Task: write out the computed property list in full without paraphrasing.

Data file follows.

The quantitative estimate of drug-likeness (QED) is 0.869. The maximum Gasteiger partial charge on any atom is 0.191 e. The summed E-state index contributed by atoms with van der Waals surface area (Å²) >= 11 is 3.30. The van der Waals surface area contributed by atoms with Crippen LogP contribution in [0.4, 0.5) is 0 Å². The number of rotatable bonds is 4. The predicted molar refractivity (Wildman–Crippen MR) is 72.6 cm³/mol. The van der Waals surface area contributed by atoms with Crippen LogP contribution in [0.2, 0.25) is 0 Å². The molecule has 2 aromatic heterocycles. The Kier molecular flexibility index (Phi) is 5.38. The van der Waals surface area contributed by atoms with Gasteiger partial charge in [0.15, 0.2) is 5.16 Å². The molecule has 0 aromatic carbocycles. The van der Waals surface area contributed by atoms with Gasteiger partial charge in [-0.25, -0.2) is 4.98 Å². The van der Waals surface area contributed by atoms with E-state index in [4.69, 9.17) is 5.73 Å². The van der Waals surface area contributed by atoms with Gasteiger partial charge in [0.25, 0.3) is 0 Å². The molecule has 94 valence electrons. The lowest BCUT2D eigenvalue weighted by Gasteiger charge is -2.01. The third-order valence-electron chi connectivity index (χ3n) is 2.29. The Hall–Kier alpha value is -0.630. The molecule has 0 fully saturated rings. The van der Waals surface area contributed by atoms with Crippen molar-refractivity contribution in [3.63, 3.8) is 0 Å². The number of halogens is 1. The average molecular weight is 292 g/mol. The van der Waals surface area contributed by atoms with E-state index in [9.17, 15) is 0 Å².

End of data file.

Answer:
The quantitative estimate of drug-likeness (QED) is 0.869. The maximum Gasteiger partial charge on any atom is 0.191 e. The summed E-state index contributed by atoms with van der Waals surface area (Å²) >= 11 is 3.30. The van der Waals surface area contributed by atoms with Crippen LogP contribution in [0.4, 0.5) is 0 Å². The number of rotatable bonds is 4. The predicted molar refractivity (Wildman–Crippen MR) is 72.6 cm³/mol. The van der Waals surface area contributed by atoms with Crippen LogP contribution in [0.2, 0.25) is 0 Å². The molecule has 2 aromatic heterocycles. The Kier molecular flexibility index (Phi) is 5.38. The van der Waals surface area contributed by atoms with Gasteiger partial charge in [0.15, 0.2) is 5.16 Å². The molecule has 0 aromatic carbocycles. The van der Waals surface area contributed by atoms with Gasteiger partial charge in [-0.25, -0.2) is 4.98 Å². The van der Waals surface area contributed by atoms with E-state index in [4.69, 9.17) is 5.73 Å². The van der Waals surface area contributed by atoms with Gasteiger partial charge in [0.25, 0.3) is 0 Å². The molecule has 94 valence electrons. The lowest BCUT2D eigenvalue weighted by Gasteiger charge is -2.01. The third-order valence-electron chi connectivity index (χ3n) is 2.29. The Hall–Kier alpha value is -0.630. The molecule has 0 fully saturated rings. The van der Waals surface area contributed by atoms with Crippen molar-refractivity contribution in [3.63, 3.8) is 0 Å². The number of halogens is 1. The average molecular weight is 292 g/mol. The van der Waals surface area contributed by atoms with E-state index in [9.17, 15) is 0 Å².